CD review: Stéphane Tétreault, Marie-Ève Scarfone

Stéphane Tétreault,
Marie-Ève Scarfone
Haydn • Schubert • Brahms; Analekta

There is a special energy when deeply moving music is performed by young people, who demonstrate a maturity that belies their age. Johannes Brahms’ Cello Sonata in E minor, performed by cellist Stéphane Tétreault and pianist Marie-Ève Scarfone on the Analekta label is such an experience.

From the moment of the opening phrase, the listener is drawn into the dialogue between the cello and the piano.

Written when Brahms was barely 30, the sonata was originally called Sonata for Piano and Cello, with Brahms—a virtuoso pianist—giving his instrument equal importance.

He said the piano “should be a partner – often a leading, often a watchful and considerate partner – but it should under no circumstances assume a purely accompanying role.”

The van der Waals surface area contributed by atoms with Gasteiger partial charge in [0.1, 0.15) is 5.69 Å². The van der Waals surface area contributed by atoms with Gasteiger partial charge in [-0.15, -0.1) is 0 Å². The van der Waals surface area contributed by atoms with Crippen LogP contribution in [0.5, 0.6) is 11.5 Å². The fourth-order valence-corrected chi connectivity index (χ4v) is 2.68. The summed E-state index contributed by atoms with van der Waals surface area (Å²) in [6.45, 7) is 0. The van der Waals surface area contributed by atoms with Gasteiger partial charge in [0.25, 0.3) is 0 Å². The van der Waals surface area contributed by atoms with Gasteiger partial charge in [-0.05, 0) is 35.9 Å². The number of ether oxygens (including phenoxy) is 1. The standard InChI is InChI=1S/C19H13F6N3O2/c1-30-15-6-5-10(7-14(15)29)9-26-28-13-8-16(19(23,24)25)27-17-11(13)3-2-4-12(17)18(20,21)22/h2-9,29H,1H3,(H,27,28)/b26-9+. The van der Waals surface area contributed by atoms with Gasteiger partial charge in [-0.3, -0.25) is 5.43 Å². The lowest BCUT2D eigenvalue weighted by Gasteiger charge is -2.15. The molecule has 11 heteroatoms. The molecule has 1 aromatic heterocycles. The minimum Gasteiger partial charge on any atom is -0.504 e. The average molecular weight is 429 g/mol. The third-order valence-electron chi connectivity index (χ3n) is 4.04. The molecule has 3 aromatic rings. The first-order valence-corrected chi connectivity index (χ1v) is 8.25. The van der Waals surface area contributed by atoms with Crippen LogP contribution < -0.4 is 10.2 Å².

We first heard of Stéphane Tétreault when he received, on loan from Jacqueline Desmarais, a Stradivarius cello made in 1707. One of the last students of Yuli Turovsky, founder of the I Musici orchestra, Tétreault has begun to build what promises to be a stellar career. Geoffrey Norris of Gramophone magazine called his playing “astonishingly mature not merely in its technical attributes but also in its warmth, brilliance and subtlety of colour and inflection.”

A graduate of the Manhattan School of Music and Université de Montréal, Marie Ève Scarfone has established an international career and is a highly sought-after musical collaborator. Winner of several prizes, including the Marilyn Horne Foundation Song Competition, she is rehearsal pianist for the Montreal Symphony Orchestra and the Opéra de Montréal, and choirmaster at McGill.

The CD, reflecting the music of three Viennese masters also features Schubert’s Sonata in A Minor, originally written for the six-stringed, bowed arpeggione,  an instrument rarely used today resembling a viola da gamba, as well as Haydn’s Divertimento in D Major, also written for a rare instrument of the cello family.

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